Last month, I was marvelling at one of our fruiting shrubs unfurling with its seasonal buds. Its dainty flowers, the colour of purple candy, bear fruit that tastes like rockmelon. We always fail in our attempts to grow rockmelon in Melbourne, so this surrogate fruit has become a surprise member of our family.
It’s going to be a great season, I bellowed to my partner as I walked back inside the house.
A few days later we had a cold snap and the top five inches of the shrub were cremated by frost. I winced as I surveyed the damage and figured that for the most part it’s season over.
The changing temperament of nature is a lot like freelance writing.
Exciting, bountiful, wild, unpredictable. Nature and freelance writing actually have more in common than I realised. But while we can’t control nature, the way we navigate the less desirable feelings associated with freelance writing (or writing in general) can say a lot about our staying power.
Meet the inner writing critic
Our little shrub would agree that the week before the frost set in was a good week. A cost proposal blossomed into real work. I was feeling more confident in general. I felt like I was finally hitting my stride in terms of balancing writing and marketing my business. On a cold and blustery Monday, I suffered a crisis of confidence.
I’ll never sustain a full time living this way.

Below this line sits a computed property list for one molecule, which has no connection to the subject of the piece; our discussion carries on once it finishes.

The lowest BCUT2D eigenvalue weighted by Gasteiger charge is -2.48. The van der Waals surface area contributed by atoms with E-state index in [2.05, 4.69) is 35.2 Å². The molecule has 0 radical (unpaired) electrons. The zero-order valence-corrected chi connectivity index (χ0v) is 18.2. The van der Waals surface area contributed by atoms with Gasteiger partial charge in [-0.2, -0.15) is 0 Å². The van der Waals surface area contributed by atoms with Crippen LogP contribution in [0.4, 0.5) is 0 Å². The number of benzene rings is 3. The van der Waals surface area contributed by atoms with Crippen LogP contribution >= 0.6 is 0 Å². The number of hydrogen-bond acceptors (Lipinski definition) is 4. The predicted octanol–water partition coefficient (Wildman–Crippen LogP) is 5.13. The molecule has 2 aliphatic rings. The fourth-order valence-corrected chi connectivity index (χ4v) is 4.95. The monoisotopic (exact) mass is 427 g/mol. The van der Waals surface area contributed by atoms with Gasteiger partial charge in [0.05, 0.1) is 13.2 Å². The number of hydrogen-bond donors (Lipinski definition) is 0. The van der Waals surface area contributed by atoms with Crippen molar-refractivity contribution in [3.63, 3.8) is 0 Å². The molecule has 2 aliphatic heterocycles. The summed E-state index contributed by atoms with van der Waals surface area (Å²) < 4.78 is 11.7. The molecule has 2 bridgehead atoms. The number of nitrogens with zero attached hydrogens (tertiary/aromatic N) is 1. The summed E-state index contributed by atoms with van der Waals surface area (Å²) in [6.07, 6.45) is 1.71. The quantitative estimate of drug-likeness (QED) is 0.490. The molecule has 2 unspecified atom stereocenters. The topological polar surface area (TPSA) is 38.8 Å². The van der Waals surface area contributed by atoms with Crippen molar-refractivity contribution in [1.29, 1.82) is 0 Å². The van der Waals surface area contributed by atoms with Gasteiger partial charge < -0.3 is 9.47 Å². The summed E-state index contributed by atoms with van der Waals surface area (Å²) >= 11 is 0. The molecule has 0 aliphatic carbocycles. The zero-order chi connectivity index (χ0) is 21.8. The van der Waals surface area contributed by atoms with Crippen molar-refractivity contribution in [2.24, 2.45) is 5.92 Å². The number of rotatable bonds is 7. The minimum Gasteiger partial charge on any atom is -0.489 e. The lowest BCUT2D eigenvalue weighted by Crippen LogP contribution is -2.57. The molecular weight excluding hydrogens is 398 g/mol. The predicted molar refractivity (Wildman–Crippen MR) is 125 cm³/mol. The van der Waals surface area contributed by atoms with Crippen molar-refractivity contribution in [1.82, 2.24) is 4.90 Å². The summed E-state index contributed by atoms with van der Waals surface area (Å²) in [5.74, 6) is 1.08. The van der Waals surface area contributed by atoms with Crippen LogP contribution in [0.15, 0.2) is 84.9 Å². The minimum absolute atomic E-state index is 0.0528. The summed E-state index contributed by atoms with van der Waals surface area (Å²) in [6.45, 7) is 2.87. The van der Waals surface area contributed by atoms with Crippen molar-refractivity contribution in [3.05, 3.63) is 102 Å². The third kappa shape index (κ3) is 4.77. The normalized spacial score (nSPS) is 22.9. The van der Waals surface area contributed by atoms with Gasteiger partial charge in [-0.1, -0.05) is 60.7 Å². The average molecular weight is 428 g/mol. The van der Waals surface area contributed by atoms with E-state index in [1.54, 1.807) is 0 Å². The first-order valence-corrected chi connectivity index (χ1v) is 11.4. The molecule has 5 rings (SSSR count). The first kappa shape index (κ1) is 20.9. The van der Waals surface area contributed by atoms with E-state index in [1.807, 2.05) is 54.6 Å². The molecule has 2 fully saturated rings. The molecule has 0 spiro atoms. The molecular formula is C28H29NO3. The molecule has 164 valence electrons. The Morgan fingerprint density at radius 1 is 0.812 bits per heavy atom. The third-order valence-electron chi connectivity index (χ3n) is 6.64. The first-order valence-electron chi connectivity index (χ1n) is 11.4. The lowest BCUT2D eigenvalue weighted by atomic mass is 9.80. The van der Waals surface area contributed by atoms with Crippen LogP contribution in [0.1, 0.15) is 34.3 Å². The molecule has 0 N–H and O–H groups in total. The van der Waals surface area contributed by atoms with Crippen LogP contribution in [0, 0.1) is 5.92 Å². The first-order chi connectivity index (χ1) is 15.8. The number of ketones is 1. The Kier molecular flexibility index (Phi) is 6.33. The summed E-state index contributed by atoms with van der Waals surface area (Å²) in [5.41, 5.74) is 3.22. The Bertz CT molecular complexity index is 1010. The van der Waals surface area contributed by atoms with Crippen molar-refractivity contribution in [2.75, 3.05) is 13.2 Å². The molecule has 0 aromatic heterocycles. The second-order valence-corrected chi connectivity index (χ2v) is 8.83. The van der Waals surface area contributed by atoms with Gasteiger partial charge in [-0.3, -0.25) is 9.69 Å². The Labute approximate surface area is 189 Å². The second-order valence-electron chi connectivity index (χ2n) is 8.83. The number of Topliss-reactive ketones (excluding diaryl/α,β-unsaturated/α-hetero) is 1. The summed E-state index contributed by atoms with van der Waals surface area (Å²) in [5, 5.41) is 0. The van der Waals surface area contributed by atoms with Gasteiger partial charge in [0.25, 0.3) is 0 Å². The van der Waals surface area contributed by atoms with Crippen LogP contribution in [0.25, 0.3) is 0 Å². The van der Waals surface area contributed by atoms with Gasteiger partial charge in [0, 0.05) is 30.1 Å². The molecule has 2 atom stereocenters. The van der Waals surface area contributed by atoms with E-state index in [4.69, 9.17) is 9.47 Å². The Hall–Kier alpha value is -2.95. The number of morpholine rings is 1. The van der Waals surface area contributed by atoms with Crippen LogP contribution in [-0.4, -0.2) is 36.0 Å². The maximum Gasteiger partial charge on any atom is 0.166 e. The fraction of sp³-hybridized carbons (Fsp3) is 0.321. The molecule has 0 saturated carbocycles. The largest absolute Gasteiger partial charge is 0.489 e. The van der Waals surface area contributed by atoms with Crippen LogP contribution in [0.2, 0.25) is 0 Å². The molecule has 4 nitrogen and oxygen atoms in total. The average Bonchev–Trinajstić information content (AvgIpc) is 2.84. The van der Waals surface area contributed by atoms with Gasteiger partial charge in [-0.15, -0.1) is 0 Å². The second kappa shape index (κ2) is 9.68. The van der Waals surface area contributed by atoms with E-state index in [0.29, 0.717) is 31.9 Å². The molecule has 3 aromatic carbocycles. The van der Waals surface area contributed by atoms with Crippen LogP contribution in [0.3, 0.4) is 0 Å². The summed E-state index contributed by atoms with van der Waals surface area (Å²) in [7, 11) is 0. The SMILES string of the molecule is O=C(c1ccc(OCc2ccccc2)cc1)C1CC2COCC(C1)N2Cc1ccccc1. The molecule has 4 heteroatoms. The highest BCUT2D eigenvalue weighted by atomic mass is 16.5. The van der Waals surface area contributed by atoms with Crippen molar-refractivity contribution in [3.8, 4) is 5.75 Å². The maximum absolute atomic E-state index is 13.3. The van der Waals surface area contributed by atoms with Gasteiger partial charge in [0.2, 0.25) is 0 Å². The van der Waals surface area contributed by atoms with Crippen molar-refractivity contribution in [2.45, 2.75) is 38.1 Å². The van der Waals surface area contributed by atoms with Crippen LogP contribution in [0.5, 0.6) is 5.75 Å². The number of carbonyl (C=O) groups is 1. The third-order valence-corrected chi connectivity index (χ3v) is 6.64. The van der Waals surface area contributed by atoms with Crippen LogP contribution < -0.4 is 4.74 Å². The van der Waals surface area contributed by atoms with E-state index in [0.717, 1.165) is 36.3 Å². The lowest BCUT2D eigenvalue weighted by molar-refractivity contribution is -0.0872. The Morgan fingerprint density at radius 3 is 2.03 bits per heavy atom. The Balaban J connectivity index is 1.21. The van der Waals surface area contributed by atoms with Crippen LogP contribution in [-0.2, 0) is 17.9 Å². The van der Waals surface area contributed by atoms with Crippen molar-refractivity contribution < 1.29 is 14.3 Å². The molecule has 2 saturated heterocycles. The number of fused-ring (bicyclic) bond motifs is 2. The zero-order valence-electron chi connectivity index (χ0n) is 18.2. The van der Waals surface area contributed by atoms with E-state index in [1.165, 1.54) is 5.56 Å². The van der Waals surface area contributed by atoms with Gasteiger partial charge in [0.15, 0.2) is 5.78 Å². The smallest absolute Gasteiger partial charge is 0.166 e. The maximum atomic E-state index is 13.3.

This is too hard.
I hate the hustle.
I’m not cut out for this.
I’m going to fail.
Worse. I’m going to fail AGAIN.
And then I remembered what I promised myself I would do when I felt like this – I’d burst out of my pity bubble and reach out to my writing support group on Facebook.
Stretching your comfort zone
I’ve always felt a bit uncomfortable about posting on freelance writing networks – it feels like I’m on a stage and at risk of bumbling or forgetting my lines. Hello peer pressure. Still I forced myself to write a post about how I was feeling even though I felt more vulnerable.
Did you know that many writers suffer from imposter syndrome?
I didn’t. As the supportive comments rolled in, I noticed a common thread. It seems that many writers suffer from what is known as “imposter syndrome”. Even Jennifer Gregory who earned more than $150,000 freelance writing last year says that she suffers from frequent self-doubt. Whaaaat? Check out some of the ways she pulled herself out of a funk.
Tempering the fear and loathing may take a little more work
Sometimes all we need is a little support, someone (or a group) with whom we can share a common experience, and that’s enough to shift our mood. And then sometimes it’s not.
I started writing this blog a month ago but a technical issue on my website prevented me from posting it. In retrospect, I’m grateful because the blog wouldn’t have been complete without this final section. While I’d like to say that I’m back with a renewed sense of confidence in fulltime freelance writing, I’m not. Rather I’m feeling like our little shrub that’s currently looking threadbare and working desperately hard to sprout new growth. It’s happening. Albeit slowly.
Recently work and life have culminated in such a way that I’ve been feeling burnt out. So I’ve taken stock, slowed down a bit and I’m spending some time reflecting on what brings me joy (at work as well as in life). In fact, I’ve just been on the phone to an old mate who I’ve only contacted recently when I’ve needed a bit of design work. Picking up the phone just to say hi, not talking about work, having an honest conversation about how things really are, is the kind of stuff that makes us feel connected. I’m still smiling after our conversation which feels like the sunshine that always follows a frost.
How is freelance writing going for you?
Image by Paul Trienekens on Unsplash